More social contact? Sorry to burst your bubble
- Credit: Archant
June 1 is looming on the horizon, filling some in Suffolk with dread that schools will be reopening for select year groups – and others with anticipation of the announcement of ‘social bubbles’.
The stresses surrounding children returning to school are well-covered: fears about an increase in transmission rates, risks to teachers and parents, concerns about whether children can afford to miss any more of their formal education if they have exams coming up.
But buried in the governments 50-page plan for this second stage of ‘Staying Alert’ is a second detail of possible lockdown changes on June 1 – social bubbles.
Hinted at by the Prime Minister at the daily briefing on May 24, we could be within touching distance of being within touching distance of Outside People.
Missing Me, Missing You
The concept was used in New Zealand, in fact the passage in the UK plan that covers bubbles recommends simply ripping off the idea, to allow families to arrange with neighbours or relatives things like childcare, or support for older or vulnerable people.
This announcement, a change that could theoretically be announced in a little over a week, is the lifeline parents need to return to work and solve a childcare puzzle with friends or family.
It could bring generations of families back together and do wonders for the mental health of people in need of a human interaction without a screen between them.
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Right now there are agonising decisions being made by families, friends and couples every day over whether or not meeting is going to be possible without breaking the lockdown rules. Can you really stay six feet away from a loved one you haven’t given a hug to in two months?
For some, like my girlfriend and I, we still have not seen each other since the change in rules – we live separately and making the drive to the others house only to look at them from quite two metres away is either going to be too upsetting or we will end up throwing in the towel on the social distancing.
What if one of us is carrying Covid after a trip to the supermarket? Or from a walk through the now-bustling parks? And that gets passed to a parent?
Breaking the rules with one person or believing you are an exception to the rules will render the social distancing useless, especially if you are a well-known public figure like senior adviser to the Prime Minister. For example.
The principle that stops the virus spreading again under future bubble rules is that two households will choose each other to form a bubble with and maintain the current social distancing with everyone else.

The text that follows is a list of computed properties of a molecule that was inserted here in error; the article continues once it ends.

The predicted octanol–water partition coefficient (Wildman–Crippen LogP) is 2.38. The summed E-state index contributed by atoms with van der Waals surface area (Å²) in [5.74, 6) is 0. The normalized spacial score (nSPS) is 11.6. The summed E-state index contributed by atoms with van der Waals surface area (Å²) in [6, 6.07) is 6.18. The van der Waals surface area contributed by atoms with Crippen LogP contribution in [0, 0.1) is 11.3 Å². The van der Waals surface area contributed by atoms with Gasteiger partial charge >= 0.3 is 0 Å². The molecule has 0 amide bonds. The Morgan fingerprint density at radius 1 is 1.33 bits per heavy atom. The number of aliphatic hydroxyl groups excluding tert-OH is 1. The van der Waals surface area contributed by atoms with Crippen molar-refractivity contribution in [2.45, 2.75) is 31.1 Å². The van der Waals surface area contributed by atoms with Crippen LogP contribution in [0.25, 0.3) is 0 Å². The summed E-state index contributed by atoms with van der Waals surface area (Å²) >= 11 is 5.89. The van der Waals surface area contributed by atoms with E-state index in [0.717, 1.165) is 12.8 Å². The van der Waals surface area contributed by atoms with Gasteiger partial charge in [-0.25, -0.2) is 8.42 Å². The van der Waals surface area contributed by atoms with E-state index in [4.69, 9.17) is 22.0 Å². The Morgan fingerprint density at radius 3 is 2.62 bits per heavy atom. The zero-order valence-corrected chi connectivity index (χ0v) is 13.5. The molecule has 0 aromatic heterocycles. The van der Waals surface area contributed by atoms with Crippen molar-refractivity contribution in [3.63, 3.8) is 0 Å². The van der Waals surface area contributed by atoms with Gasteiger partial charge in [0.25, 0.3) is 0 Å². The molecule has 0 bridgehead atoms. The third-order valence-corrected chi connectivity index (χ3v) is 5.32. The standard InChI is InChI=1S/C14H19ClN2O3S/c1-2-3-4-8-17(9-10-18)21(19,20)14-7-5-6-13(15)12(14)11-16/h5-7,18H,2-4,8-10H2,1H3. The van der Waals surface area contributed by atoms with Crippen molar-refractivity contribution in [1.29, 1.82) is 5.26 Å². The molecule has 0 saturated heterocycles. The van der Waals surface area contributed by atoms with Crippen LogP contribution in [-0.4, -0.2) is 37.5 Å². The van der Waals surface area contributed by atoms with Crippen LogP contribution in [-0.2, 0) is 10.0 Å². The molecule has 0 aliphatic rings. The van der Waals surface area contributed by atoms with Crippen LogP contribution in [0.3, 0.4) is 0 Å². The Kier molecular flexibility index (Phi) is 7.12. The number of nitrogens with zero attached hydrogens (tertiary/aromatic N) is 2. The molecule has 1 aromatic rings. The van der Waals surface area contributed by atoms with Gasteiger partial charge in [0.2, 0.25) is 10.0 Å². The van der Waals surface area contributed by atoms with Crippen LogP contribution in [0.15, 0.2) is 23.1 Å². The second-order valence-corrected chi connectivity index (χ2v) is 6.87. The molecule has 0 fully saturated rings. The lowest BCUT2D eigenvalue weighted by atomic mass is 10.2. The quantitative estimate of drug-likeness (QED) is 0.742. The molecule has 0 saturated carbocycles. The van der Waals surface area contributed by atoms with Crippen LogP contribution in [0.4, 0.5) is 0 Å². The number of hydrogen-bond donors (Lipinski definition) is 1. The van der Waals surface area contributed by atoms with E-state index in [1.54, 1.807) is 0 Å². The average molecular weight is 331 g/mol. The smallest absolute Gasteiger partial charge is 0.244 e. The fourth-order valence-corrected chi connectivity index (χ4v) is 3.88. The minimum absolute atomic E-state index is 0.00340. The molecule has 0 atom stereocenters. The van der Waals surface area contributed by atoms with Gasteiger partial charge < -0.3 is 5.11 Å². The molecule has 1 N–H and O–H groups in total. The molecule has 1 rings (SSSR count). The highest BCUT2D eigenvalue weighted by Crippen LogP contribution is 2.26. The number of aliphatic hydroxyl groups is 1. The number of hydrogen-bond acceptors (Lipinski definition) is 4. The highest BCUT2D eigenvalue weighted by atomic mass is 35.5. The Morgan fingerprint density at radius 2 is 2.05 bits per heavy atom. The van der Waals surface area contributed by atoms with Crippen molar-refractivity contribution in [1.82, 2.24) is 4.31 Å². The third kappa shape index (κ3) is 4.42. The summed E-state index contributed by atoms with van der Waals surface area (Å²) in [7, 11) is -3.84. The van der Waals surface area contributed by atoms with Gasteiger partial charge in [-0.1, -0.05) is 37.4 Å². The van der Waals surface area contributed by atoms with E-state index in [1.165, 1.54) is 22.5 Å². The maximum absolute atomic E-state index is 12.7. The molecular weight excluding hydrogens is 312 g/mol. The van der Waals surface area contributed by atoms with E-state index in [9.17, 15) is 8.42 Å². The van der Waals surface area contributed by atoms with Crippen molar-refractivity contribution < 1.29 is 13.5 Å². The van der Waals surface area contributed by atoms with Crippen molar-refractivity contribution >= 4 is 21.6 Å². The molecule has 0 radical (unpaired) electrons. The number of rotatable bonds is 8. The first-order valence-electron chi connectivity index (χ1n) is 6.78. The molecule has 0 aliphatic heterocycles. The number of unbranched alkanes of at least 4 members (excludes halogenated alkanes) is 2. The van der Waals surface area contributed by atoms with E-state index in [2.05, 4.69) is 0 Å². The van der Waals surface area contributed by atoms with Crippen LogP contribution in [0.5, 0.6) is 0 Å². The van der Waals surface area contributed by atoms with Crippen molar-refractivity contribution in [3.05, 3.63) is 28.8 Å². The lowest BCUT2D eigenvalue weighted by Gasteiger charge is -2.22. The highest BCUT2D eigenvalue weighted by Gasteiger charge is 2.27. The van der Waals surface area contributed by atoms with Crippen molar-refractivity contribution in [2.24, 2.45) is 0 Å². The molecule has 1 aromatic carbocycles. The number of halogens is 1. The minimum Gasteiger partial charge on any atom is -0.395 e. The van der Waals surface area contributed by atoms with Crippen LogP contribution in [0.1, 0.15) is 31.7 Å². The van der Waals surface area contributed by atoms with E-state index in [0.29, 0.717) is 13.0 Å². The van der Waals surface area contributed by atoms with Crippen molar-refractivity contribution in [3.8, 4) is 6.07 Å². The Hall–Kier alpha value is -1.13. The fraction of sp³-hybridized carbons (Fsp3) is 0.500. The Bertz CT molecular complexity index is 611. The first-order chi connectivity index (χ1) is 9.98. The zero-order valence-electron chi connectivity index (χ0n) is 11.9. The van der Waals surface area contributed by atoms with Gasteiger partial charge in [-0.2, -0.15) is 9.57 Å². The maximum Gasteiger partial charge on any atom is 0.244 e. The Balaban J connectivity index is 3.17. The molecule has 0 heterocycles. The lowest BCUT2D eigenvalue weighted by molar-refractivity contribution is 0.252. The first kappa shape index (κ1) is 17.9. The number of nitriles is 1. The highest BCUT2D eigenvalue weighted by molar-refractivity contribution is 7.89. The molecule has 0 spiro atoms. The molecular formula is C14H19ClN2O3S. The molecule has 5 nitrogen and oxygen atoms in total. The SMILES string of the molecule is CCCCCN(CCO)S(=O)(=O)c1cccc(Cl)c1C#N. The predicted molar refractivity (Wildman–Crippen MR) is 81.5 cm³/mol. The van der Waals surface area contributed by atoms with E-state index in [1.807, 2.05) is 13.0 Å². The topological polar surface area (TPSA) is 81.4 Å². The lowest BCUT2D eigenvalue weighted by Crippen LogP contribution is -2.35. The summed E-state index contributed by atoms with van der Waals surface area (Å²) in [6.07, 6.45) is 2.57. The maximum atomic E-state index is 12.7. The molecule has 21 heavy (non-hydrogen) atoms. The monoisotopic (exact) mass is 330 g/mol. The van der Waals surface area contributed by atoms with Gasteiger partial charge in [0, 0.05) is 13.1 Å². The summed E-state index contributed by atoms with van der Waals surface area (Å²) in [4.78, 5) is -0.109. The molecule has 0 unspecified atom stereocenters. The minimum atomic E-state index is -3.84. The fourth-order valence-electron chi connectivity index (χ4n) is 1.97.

I quote page 31 of the Boris Pandemic Bible: “It is not OK to be in multiple household groups: if Household A merges with B, Household B cannot also elect to be in a group with Household C. This would create a chain that would allow the virus to spread widely.”
Sage advice, literally.
But do not expect too much more information on this bubble strategy – currently less that 150 words – until the government have realised they will have to write it.
In the footnotes of the plans is a hyperlink to the page of the NZ government website that someone has taken this advice from which is now a dead link.
The UK government published their plan on May 11, roughly two days before the NZ government downgraded the severity of their pandemic (we can only dream) and removed the now-outdated information from their website.
Those in New Zealand are now able to visit bars, pubs, restaurants, open all business and host parties of anyone up to 10 people. They also have just 21 deaths due to Covid-19 nationwide.
Expect as much confusion over social bubbles as you enjoyed when ‘Stay Alert’ was unveiled.
The Shopping Trolley problem
A rule-of-thumb with the scientific rigor of holding a buttercup under your chin has swept across the internet this week, but nonetheless it is provoking thoughts.
As an arbitrary test to see whether or not you are a good person, ask yourself the simple question: Do I return the trolley to the right place when I’m finished shopping?
You will have to cast your minds back to a pre-Covid world where trolleys are not sprayed, wiped and locked away by supermarket staff, but try and recall if you would take your shopping trolley or basket back to a designated spot, ready for someone else to use.
There was no benefit to you for returning it (except potentially your pound coin returned to you), it is not illegal to leave it in a car park, it is in fact part of someone’s job to round up those errant carts. As long as you don’t hurl it in the Gipping or use it as a barbecue grill, you haven’t done anything wrong.
The only reason to do it is because it is the right thing to do and it make someone else’s day easier.
You can apply the same thinking to our new ‘Stay Alert’ coronavirus life.
If you go for a walk with a parent or partner you don’t live with, who can stop you standing closer than six feet of each other? Who can prove you don’t live together? Why shouldn’t you visit your friend’s house if neither of your families have symptoms?
By the rule of the Shopping Trolley, we should do it because it’s the right thing to do.
We are told that thousands on contact tracers will be ready at the start of June to warn anyone who comes into contact with someone carrying the virus, an app may even send alerts to our phones and someone will be doing that ‘Alert’ work for us.
But even after this phase of lockdown ends we should all keep up with the precautions we can to keep other people safer, make their lives easier and make sure they always have a trolley.